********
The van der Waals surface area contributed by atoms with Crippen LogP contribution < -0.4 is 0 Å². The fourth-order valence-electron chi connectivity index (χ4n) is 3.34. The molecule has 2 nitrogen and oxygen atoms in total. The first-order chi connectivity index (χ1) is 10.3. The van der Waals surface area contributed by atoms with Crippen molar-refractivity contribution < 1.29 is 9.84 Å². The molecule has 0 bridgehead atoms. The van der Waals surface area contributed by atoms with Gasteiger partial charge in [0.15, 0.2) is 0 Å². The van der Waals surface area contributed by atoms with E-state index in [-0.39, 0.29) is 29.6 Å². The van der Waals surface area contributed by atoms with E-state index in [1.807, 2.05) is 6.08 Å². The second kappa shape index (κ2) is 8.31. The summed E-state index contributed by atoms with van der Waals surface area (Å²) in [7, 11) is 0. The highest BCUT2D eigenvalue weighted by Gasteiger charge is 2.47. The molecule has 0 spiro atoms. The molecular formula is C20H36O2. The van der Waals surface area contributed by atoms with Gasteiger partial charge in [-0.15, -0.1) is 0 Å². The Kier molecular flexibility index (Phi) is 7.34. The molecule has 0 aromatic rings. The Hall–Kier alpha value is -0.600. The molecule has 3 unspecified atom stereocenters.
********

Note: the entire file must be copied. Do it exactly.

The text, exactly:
The van der Waals surface area contributed by atoms with Crippen LogP contribution < -0.4 is 0 Å². The fourth-order valence-electron chi connectivity index (χ4n) is 3.34. The molecule has 2 nitrogen and oxygen atoms in total. The first-order chi connectivity index (χ1) is 10.3. The van der Waals surface area contributed by atoms with Crippen molar-refractivity contribution < 1.29 is 9.84 Å². The molecule has 0 bridgehead atoms. The van der Waals surface area contributed by atoms with Gasteiger partial charge in [0.15, 0.2) is 0 Å². The van der Waals surface area contributed by atoms with E-state index in [-0.39, 0.29) is 29.6 Å². The van der Waals surface area contributed by atoms with E-state index in [1.807, 2.05) is 6.08 Å². The second kappa shape index (κ2) is 8.31. The summed E-state index contributed by atoms with van der Waals surface area (Å²) in [7, 11) is 0. The highest BCUT2D eigenvalue weighted by Gasteiger charge is 2.47. The molecule has 0 spiro atoms. The molecular formula is C20H36O2. The van der Waals surface area contributed by atoms with Gasteiger partial charge in [-0.15, -0.1) is 0 Å². The Kier molecular flexibility index (Phi) is 7.34. The molecule has 0 aromatic rings. The Hall–Kier alpha value is -0.600. The molecule has 3 unspecified atom stereocenters.